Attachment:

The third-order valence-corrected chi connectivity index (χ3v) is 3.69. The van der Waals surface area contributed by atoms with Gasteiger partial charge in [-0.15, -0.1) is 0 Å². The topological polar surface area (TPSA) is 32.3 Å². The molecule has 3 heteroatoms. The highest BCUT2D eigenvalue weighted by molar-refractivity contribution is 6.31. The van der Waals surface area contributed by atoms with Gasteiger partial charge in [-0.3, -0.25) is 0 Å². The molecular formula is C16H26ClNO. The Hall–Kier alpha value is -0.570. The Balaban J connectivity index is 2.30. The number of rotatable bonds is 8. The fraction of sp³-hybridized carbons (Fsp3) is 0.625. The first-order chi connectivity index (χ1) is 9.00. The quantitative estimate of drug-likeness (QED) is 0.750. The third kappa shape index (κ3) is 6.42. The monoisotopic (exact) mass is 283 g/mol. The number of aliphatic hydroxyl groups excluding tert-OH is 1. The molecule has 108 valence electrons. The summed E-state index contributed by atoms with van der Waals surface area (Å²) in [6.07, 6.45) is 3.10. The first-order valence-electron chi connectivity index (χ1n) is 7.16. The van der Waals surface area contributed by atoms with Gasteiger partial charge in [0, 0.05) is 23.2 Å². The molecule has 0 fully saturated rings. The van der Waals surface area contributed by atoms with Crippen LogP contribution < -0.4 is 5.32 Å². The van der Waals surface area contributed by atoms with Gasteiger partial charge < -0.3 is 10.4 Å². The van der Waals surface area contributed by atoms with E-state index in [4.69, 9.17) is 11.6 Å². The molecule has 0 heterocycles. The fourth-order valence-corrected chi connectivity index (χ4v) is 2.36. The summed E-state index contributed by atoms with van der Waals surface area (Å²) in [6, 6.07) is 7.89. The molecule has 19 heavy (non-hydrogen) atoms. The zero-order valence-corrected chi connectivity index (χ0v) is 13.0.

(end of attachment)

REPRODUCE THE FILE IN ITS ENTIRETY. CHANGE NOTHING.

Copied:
The third-order valence-corrected chi connectivity index (χ3v) is 3.69. The van der Waals surface area contributed by atoms with Gasteiger partial charge in [-0.15, -0.1) is 0 Å². The topological polar surface area (TPSA) is 32.3 Å². The molecule has 3 heteroatoms. The highest BCUT2D eigenvalue weighted by molar-refractivity contribution is 6.31. The van der Waals surface area contributed by atoms with Gasteiger partial charge in [-0.3, -0.25) is 0 Å². The molecular formula is C16H26ClNO. The Hall–Kier alpha value is -0.570. The Balaban J connectivity index is 2.30. The number of rotatable bonds is 8. The fraction of sp³-hybridized carbons (Fsp3) is 0.625. The first-order chi connectivity index (χ1) is 9.00. The quantitative estimate of drug-likeness (QED) is 0.750. The third kappa shape index (κ3) is 6.42. The monoisotopic (exact) mass is 283 g/mol. The number of aliphatic hydroxyl groups excluding tert-OH is 1. The molecule has 108 valence electrons. The summed E-state index contributed by atoms with van der Waals surface area (Å²) in [6.07, 6.45) is 3.10. The first-order valence-electron chi connectivity index (χ1n) is 7.16. The van der Waals surface area contributed by atoms with Gasteiger partial charge in [0, 0.05) is 23.2 Å². The molecule has 0 fully saturated rings. The van der Waals surface area contributed by atoms with Crippen LogP contribution < -0.4 is 5.32 Å². The van der Waals surface area contributed by atoms with Gasteiger partial charge < -0.3 is 10.4 Å². The van der Waals surface area contributed by atoms with E-state index in [4.69, 9.17) is 11.6 Å². The molecule has 0 heterocycles. The fourth-order valence-corrected chi connectivity index (χ4v) is 2.36. The summed E-state index contributed by atoms with van der Waals surface area (Å²) in [6, 6.07) is 7.89. The molecule has 19 heavy (non-hydrogen) atoms. The zero-order valence-corrected chi connectivity index (χ0v) is 13.0.